Billings at U.S. architecture firms were positive for the 12th consecutive month in January, indicating positive growth for the construction industry this year, the American Institute of Architects reported.

The institute’s Architecture Billings Index, a leading economic indicator of nonresidential construction activity, had a January rating of 55.5 (any score above 50 indicates an increase), up from the seasonally adjusted score of 53.7 in December 2005.

By region, the South led the nation with an ABI rating of 58.7, followed by the Northeast (53.8), the Midwest (53.5), and the West (50.1).

Based on the approximately six- to nine-month lag time between architecture billings and construction spending, business conditions appear favorable for the nonresidential construction market in 2006 and possibly into 2007.

“As the residential market shows signs of softening, the nonresidential market is in excellent position to pick up the slack in construction activity,” said AIA Chief Economist Kermit Baker, Ph.D. “Nonresidential construction not only represents billions of dollars in economic activity, but also generates a lot of related spending in furnishings and interior decor.”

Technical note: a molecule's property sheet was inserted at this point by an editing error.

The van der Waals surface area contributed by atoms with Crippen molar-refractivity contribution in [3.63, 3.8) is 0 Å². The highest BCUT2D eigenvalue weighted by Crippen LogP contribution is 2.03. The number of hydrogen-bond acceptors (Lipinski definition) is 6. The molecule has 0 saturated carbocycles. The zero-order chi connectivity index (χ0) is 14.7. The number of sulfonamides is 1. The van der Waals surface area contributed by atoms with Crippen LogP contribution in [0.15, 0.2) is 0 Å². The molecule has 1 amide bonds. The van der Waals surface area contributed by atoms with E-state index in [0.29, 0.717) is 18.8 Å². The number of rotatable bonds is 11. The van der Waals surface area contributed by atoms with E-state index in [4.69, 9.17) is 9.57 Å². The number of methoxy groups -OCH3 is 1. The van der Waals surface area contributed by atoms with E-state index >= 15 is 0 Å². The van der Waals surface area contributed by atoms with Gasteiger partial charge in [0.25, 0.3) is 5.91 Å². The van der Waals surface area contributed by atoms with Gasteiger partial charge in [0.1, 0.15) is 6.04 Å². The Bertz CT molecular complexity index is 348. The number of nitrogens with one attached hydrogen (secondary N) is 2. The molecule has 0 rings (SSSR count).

According to Department of Commerce figures on construction put in place, spending on nonresidential construction in 2005 totaled $487 billion, accounting for 4 percent of GDP. The impact on the overall economy is significant, considering that the AIA Consensus Construction Forecast Panel has anticipated close to 5 percent real growth in nonresidential building construction this year, with growth evenly balanced between the commercial/industrial and institutional sectors.

The Architecture Billings Index is derived from a monthly “Work-on-the-Boards” survey and produced by the AIA Economics & Market Research Group. Based on a comparison of data compiled since the survey’s inception in 1995 with figures from the Department of Commerce on construction put in place, the findings amount to a leading economic indicator that provides an approximately six month glimpse into the future of nonresidential construction activity.


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